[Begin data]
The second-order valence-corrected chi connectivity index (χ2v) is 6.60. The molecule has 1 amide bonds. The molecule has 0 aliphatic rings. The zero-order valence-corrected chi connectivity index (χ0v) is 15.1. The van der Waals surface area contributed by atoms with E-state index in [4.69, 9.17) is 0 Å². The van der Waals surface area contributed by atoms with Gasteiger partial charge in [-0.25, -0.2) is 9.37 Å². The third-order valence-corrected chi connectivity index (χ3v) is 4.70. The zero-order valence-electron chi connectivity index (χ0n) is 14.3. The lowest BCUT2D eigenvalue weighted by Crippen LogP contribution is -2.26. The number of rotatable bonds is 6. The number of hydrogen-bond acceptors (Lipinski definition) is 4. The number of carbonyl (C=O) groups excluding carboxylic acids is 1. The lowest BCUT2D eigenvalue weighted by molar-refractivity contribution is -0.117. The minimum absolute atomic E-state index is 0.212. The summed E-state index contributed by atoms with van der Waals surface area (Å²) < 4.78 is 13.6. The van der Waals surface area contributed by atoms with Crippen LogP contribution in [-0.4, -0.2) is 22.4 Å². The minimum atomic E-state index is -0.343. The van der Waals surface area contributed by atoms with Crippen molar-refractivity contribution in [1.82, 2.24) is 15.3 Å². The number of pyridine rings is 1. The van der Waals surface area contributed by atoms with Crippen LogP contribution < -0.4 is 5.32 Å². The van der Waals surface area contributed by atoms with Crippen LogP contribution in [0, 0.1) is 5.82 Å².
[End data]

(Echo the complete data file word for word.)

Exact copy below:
The second-order valence-corrected chi connectivity index (χ2v) is 6.60. The molecule has 1 amide bonds. The molecule has 0 aliphatic rings. The zero-order valence-corrected chi connectivity index (χ0v) is 15.1. The van der Waals surface area contributed by atoms with E-state index in [4.69, 9.17) is 0 Å². The van der Waals surface area contributed by atoms with Gasteiger partial charge in [-0.25, -0.2) is 9.37 Å². The third-order valence-corrected chi connectivity index (χ3v) is 4.70. The zero-order valence-electron chi connectivity index (χ0n) is 14.3. The lowest BCUT2D eigenvalue weighted by Crippen LogP contribution is -2.26. The number of rotatable bonds is 6. The number of hydrogen-bond acceptors (Lipinski definition) is 4. The number of carbonyl (C=O) groups excluding carboxylic acids is 1. The lowest BCUT2D eigenvalue weighted by molar-refractivity contribution is -0.117. The minimum absolute atomic E-state index is 0.212. The summed E-state index contributed by atoms with van der Waals surface area (Å²) < 4.78 is 13.6. The van der Waals surface area contributed by atoms with Crippen LogP contribution in [-0.4, -0.2) is 22.4 Å². The minimum atomic E-state index is -0.343. The van der Waals surface area contributed by atoms with Crippen molar-refractivity contribution in [1.82, 2.24) is 15.3 Å². The number of pyridine rings is 1. The van der Waals surface area contributed by atoms with Crippen LogP contribution < -0.4 is 5.32 Å². The van der Waals surface area contributed by atoms with Crippen LogP contribution in [0, 0.1) is 5.82 Å².